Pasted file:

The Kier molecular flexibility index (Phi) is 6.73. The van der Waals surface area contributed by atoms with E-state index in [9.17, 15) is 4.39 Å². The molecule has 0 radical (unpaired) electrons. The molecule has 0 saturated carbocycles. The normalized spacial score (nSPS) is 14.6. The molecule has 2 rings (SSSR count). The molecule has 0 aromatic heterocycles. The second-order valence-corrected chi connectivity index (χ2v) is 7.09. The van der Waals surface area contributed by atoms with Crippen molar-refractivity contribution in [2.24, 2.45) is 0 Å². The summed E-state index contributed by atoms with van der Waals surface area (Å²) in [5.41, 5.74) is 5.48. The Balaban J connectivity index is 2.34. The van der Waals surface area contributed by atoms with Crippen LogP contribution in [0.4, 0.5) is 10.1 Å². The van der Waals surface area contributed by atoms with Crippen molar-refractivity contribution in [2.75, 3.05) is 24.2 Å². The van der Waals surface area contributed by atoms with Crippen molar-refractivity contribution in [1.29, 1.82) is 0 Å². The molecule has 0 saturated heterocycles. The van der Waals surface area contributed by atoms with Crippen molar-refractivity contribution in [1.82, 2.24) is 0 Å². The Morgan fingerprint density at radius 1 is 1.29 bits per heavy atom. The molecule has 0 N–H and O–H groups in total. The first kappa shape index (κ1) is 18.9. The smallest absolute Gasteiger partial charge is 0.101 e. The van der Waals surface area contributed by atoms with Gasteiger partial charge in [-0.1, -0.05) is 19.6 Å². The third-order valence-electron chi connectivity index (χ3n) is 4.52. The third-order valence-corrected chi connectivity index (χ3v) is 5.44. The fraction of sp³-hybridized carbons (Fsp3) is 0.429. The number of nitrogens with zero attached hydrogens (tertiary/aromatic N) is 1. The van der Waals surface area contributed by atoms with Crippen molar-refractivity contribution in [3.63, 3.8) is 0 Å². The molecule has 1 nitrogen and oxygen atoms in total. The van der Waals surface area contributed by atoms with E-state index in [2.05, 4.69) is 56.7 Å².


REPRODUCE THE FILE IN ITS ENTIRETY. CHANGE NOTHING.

The Kier molecular flexibility index (Phi) is 6.73. The van der Waals surface area contributed by atoms with E-state index in [9.17, 15) is 4.39 Å². The molecule has 0 radical (unpaired) electrons. The molecule has 0 saturated carbocycles. The normalized spacial score (nSPS) is 14.6. The molecule has 2 rings (SSSR count). The molecule has 0 aromatic heterocycles. The second-order valence-corrected chi connectivity index (χ2v) is 7.09. The van der Waals surface area contributed by atoms with Crippen molar-refractivity contribution in [2.24, 2.45) is 0 Å². The summed E-state index contributed by atoms with van der Waals surface area (Å²) in [5.41, 5.74) is 5.48. The Balaban J connectivity index is 2.34. The van der Waals surface area contributed by atoms with Crippen LogP contribution in [0.4, 0.5) is 10.1 Å². The van der Waals surface area contributed by atoms with Crippen molar-refractivity contribution in [2.75, 3.05) is 24.2 Å². The van der Waals surface area contributed by atoms with Crippen molar-refractivity contribution in [1.29, 1.82) is 0 Å². The molecule has 0 saturated heterocycles. The van der Waals surface area contributed by atoms with Crippen molar-refractivity contribution in [1.82, 2.24) is 0 Å². The Morgan fingerprint density at radius 1 is 1.29 bits per heavy atom. The molecule has 0 N–H and O–H groups in total. The first kappa shape index (κ1) is 18.9. The smallest absolute Gasteiger partial charge is 0.101 e. The van der Waals surface area contributed by atoms with Gasteiger partial charge in [-0.1, -0.05) is 19.6 Å². The third-order valence-electron chi connectivity index (χ3n) is 4.52. The third-order valence-corrected chi connectivity index (χ3v) is 5.44. The fraction of sp³-hybridized carbons (Fsp3) is 0.429. The number of nitrogens with zero attached hydrogens (tertiary/aromatic N) is 1. The van der Waals surface area contributed by atoms with Crippen molar-refractivity contribution in [3.63, 3.8) is 0 Å². The molecule has 1 nitrogen and oxygen atoms in total. The van der Waals surface area contributed by atoms with E-state index in [2.05, 4.69) is 56.7 Å².